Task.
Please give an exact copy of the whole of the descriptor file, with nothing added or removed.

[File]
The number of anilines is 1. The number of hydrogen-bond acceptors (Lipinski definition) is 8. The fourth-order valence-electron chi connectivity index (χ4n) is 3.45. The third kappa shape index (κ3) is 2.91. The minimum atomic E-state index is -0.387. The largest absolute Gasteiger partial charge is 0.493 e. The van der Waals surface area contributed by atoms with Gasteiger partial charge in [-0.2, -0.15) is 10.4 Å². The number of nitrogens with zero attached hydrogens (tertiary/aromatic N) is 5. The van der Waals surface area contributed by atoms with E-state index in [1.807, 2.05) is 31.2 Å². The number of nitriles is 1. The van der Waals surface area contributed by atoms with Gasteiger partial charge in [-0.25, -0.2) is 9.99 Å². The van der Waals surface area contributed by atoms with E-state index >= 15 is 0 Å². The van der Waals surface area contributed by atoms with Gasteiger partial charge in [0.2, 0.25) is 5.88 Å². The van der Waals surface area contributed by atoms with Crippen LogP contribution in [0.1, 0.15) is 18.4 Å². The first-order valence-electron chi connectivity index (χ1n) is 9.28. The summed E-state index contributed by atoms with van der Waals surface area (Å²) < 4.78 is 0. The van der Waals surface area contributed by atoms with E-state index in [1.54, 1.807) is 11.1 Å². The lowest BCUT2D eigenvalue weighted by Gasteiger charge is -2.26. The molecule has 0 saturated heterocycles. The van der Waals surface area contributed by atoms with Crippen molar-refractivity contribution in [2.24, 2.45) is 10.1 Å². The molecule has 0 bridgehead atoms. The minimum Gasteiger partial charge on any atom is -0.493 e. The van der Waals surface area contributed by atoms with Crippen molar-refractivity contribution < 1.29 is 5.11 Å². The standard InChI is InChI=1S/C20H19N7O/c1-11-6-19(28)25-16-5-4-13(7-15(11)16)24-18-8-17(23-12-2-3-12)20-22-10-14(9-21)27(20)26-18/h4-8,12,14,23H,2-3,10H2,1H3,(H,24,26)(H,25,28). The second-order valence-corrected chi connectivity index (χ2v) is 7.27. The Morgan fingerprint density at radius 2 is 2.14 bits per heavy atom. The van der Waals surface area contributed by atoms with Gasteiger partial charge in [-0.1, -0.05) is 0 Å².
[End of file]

The number of anilines is 1. The number of hydrogen-bond acceptors (Lipinski definition) is 8. The fourth-order valence-electron chi connectivity index (χ4n) is 3.45. The third kappa shape index (κ3) is 2.91. The minimum atomic E-state index is -0.387. The largest absolute Gasteiger partial charge is 0.493 e. The van der Waals surface area contributed by atoms with Gasteiger partial charge in [-0.2, -0.15) is 10.4 Å². The number of nitrogens with zero attached hydrogens (tertiary/aromatic N) is 5. The van der Waals surface area contributed by atoms with E-state index in [1.807, 2.05) is 31.2 Å². The number of nitriles is 1. The van der Waals surface area contributed by atoms with Gasteiger partial charge in [-0.25, -0.2) is 9.99 Å². The van der Waals surface area contributed by atoms with E-state index >= 15 is 0 Å². The van der Waals surface area contributed by atoms with Gasteiger partial charge in [0.2, 0.25) is 5.88 Å². The van der Waals surface area contributed by atoms with Crippen LogP contribution in [0.1, 0.15) is 18.4 Å². The first-order valence-electron chi connectivity index (χ1n) is 9.28. The summed E-state index contributed by atoms with van der Waals surface area (Å²) < 4.78 is 0. The van der Waals surface area contributed by atoms with E-state index in [1.54, 1.807) is 11.1 Å². The lowest BCUT2D eigenvalue weighted by Gasteiger charge is -2.26. The molecule has 0 saturated heterocycles. The van der Waals surface area contributed by atoms with Crippen molar-refractivity contribution in [2.24, 2.45) is 10.1 Å². The molecule has 0 bridgehead atoms. The minimum Gasteiger partial charge on any atom is -0.493 e. The van der Waals surface area contributed by atoms with Crippen molar-refractivity contribution < 1.29 is 5.11 Å². The standard InChI is InChI=1S/C20H19N7O/c1-11-6-19(28)25-16-5-4-13(7-15(11)16)24-18-8-17(23-12-2-3-12)20-22-10-14(9-21)27(20)26-18/h4-8,12,14,23H,2-3,10H2,1H3,(H,24,26)(H,25,28). The second-order valence-corrected chi connectivity index (χ2v) is 7.27. The Morgan fingerprint density at radius 2 is 2.14 bits per heavy atom. The van der Waals surface area contributed by atoms with Gasteiger partial charge in [-0.1, -0.05) is 0 Å².